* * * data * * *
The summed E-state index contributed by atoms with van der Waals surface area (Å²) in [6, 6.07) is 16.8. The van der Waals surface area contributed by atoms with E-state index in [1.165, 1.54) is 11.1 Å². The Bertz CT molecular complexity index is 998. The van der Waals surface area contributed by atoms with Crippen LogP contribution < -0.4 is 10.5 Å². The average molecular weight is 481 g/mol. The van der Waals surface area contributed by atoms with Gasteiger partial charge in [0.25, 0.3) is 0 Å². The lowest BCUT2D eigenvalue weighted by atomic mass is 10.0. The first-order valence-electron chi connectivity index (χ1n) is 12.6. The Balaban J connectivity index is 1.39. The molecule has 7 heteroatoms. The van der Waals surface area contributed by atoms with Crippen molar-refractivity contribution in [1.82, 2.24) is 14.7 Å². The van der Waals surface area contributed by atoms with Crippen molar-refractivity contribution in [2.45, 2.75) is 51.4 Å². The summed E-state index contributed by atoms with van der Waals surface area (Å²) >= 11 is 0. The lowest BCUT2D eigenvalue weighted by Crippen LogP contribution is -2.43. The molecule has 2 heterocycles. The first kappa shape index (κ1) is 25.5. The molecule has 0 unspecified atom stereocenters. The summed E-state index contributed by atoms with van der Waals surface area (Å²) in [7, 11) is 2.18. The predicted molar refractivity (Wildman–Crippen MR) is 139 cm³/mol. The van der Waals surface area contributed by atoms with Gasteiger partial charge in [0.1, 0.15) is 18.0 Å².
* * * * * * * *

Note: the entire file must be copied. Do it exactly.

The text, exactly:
The summed E-state index contributed by atoms with van der Waals surface area (Å²) in [6, 6.07) is 16.8. The van der Waals surface area contributed by atoms with E-state index in [1.165, 1.54) is 11.1 Å². The Bertz CT molecular complexity index is 998. The van der Waals surface area contributed by atoms with Crippen LogP contribution < -0.4 is 10.5 Å². The average molecular weight is 481 g/mol. The van der Waals surface area contributed by atoms with Gasteiger partial charge in [0.25, 0.3) is 0 Å². The lowest BCUT2D eigenvalue weighted by atomic mass is 10.0. The first-order valence-electron chi connectivity index (χ1n) is 12.6. The Balaban J connectivity index is 1.39. The molecule has 7 heteroatoms. The van der Waals surface area contributed by atoms with Crippen molar-refractivity contribution in [1.82, 2.24) is 14.7 Å². The van der Waals surface area contributed by atoms with Crippen molar-refractivity contribution in [2.45, 2.75) is 51.4 Å². The summed E-state index contributed by atoms with van der Waals surface area (Å²) >= 11 is 0. The lowest BCUT2D eigenvalue weighted by Crippen LogP contribution is -2.43. The molecule has 2 heterocycles. The first kappa shape index (κ1) is 25.5. The molecule has 0 unspecified atom stereocenters. The summed E-state index contributed by atoms with van der Waals surface area (Å²) in [7, 11) is 2.18. The predicted molar refractivity (Wildman–Crippen MR) is 139 cm³/mol. The van der Waals surface area contributed by atoms with Gasteiger partial charge in [0.1, 0.15) is 18.0 Å².